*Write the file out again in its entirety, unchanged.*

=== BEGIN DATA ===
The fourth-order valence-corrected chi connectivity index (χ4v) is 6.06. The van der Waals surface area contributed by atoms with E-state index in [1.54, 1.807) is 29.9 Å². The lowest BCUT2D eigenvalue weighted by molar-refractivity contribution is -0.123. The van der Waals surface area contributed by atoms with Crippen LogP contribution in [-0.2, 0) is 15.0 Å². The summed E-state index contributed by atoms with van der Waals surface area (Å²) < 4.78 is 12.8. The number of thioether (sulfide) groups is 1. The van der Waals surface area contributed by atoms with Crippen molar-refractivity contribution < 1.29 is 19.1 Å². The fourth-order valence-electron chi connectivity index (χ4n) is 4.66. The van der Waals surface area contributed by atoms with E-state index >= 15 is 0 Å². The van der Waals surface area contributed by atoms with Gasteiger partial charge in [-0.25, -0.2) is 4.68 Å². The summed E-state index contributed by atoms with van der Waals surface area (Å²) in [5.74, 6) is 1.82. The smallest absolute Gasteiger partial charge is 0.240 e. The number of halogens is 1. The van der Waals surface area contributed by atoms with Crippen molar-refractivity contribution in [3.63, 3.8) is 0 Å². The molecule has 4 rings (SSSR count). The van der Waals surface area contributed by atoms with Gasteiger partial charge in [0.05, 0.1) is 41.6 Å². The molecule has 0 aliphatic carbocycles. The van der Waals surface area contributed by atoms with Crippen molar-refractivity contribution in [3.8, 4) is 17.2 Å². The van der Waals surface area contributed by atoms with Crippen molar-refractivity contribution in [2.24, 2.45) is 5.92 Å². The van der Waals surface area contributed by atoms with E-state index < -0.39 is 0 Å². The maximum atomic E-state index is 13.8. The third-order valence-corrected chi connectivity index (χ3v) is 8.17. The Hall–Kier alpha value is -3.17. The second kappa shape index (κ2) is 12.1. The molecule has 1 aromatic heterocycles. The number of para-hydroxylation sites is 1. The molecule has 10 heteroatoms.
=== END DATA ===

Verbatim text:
The fourth-order valence-corrected chi connectivity index (χ4v) is 6.06. The van der Waals surface area contributed by atoms with E-state index in [1.54, 1.807) is 29.9 Å². The lowest BCUT2D eigenvalue weighted by molar-refractivity contribution is -0.123. The van der Waals surface area contributed by atoms with Crippen LogP contribution in [-0.2, 0) is 15.0 Å². The summed E-state index contributed by atoms with van der Waals surface area (Å²) < 4.78 is 12.8. The number of thioether (sulfide) groups is 1. The van der Waals surface area contributed by atoms with Crippen molar-refractivity contribution < 1.29 is 19.1 Å². The fourth-order valence-electron chi connectivity index (χ4n) is 4.66. The van der Waals surface area contributed by atoms with E-state index >= 15 is 0 Å². The van der Waals surface area contributed by atoms with Gasteiger partial charge in [-0.25, -0.2) is 4.68 Å². The summed E-state index contributed by atoms with van der Waals surface area (Å²) in [5.74, 6) is 1.82. The smallest absolute Gasteiger partial charge is 0.240 e. The number of halogens is 1. The van der Waals surface area contributed by atoms with Crippen molar-refractivity contribution in [3.63, 3.8) is 0 Å². The molecule has 4 rings (SSSR count). The van der Waals surface area contributed by atoms with Gasteiger partial charge in [0.05, 0.1) is 41.6 Å². The molecule has 0 aliphatic carbocycles. The van der Waals surface area contributed by atoms with Crippen molar-refractivity contribution in [3.8, 4) is 17.2 Å². The van der Waals surface area contributed by atoms with Crippen molar-refractivity contribution in [2.24, 2.45) is 5.92 Å². The van der Waals surface area contributed by atoms with E-state index < -0.39 is 0 Å². The maximum atomic E-state index is 13.8. The third-order valence-corrected chi connectivity index (χ3v) is 8.17. The Hall–Kier alpha value is -3.17. The second kappa shape index (κ2) is 12.1. The molecule has 1 aromatic heterocycles. The number of para-hydroxylation sites is 1. The molecule has 10 heteroatoms.